cricketmuse

a writer's journey as a reader

Archive for the tag “Life of Pi”

Author Spotlight: Yann Martel


It’s encouraging to me as a writer when an author overcomes the odds and publishes a book of lasting impact. Yann Martel accomplished this with Life of Pi.


Admittedly, I ignored the book on the premise of the impossibility of plot–a tiger, a boy, a lifeboat, and survival. Nope, not plausible.

There lies the irony. 

Martel’s novel is built upon the premise of impossibility, of reading a story fraught with fantastical aspects, being given a more reasonable story, and making a decision which is the one to believe. Ambiguity can be a powerful tool in the hands of a skilled writer. That’s why stories such as Saki’s “The Interlopers” still intrigue us. And what about Inception’s ending? We want answers, yet answers in life aren’t always so easily found or understood.

The book’s ending is a stickler for those who want clean closure to their reading. Martel bumps that paradigm of tidiness and keeps his readers working. Wanting to know what the meaning of “And so it is with God” gets people scurrying to to Internet in hopes for answers: Sparknotes, Shmoop, and even Quora

I dabble in Quora and had forgotten I had written an answer to the request of “What does the ending mean?” *embarrassing*

There is purposeful ambiguity in the ending. We seek answers to life’s difficult questions, and one of the biggest questions people desire an answer for concerns faith. Does God exist? Why do bad things happen to good people? Why does God allow evil and illness to exist? These are some of the faith questions that people struggle with. The ending offers the only possible answer: it is our interpretation. The tiger story seems incredible, impossible, surreal even. The human story is brutal, shocking, more believable. Interestingly enough, the insurance investigators wanted a story they could take with them so they would not be considered fools, this would be the human story; however, the insurance report reveals the note of how Pi survived his ordeal with a Bengal tiger. The insurance investigators wanted facts, to hold on to reason, yet in the end they acknowledged the impossible. And so it is with God—we search for the truth, we want to see with our eyes, and will accept what we feel in our heart. All things are possible with God. I think this is the meaning of the ending: see with your eyes, believe with your heart.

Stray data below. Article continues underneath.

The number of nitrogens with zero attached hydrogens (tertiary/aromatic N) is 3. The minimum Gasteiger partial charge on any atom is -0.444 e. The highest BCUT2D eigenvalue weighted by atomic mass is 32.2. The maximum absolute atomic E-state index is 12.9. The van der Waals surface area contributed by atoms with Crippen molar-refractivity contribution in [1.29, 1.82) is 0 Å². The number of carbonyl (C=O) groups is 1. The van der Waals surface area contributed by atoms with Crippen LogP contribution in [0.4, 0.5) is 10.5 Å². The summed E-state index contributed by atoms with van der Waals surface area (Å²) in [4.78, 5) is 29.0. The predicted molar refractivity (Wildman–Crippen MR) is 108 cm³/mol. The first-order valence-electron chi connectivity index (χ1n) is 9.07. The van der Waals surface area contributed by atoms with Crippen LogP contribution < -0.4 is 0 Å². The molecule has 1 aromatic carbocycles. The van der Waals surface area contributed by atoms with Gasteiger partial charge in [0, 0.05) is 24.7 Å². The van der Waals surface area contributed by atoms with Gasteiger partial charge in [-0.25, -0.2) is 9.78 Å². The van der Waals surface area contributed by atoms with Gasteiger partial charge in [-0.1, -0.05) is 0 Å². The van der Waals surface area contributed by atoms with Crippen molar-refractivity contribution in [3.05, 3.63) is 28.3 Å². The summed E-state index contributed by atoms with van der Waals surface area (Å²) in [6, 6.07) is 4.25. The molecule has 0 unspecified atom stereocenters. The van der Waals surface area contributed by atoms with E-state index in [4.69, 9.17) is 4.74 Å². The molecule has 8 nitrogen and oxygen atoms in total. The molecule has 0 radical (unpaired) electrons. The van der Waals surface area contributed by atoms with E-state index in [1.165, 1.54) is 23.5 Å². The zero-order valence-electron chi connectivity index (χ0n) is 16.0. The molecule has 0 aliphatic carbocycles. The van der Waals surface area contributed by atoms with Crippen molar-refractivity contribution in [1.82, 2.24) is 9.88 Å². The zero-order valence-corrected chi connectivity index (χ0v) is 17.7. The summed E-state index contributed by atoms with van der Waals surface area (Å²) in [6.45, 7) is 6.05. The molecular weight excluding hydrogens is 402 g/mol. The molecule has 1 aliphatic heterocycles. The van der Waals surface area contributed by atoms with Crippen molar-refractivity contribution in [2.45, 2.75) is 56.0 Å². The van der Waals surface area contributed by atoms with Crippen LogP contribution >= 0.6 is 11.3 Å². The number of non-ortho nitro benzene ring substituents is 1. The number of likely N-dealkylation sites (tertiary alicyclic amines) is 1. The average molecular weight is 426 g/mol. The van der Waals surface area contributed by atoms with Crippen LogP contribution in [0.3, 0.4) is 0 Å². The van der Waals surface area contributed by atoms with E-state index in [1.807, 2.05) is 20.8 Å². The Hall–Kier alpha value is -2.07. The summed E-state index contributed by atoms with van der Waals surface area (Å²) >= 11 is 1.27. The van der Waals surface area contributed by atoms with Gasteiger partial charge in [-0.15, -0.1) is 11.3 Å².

I just recently re-watched the film adaptation and I am again mesmerized by the absolute art of its totality–the directing, editing, cinematography, pacing, acting, special effects. The film is an emotional experience. The ending line so much more poignant having experienced the visual ordeal of Pi’s experience. I reread the novel as a reminder the adaptation is the echo, a brilliant one, of the original story. 

I plan on reading Martel’s other novels as well. I’m especially intrigued with his letters to the Canadian prime minister, which revolves around Martel sending the governmental leader over a hundred books as a means of establishing the importance of creativity.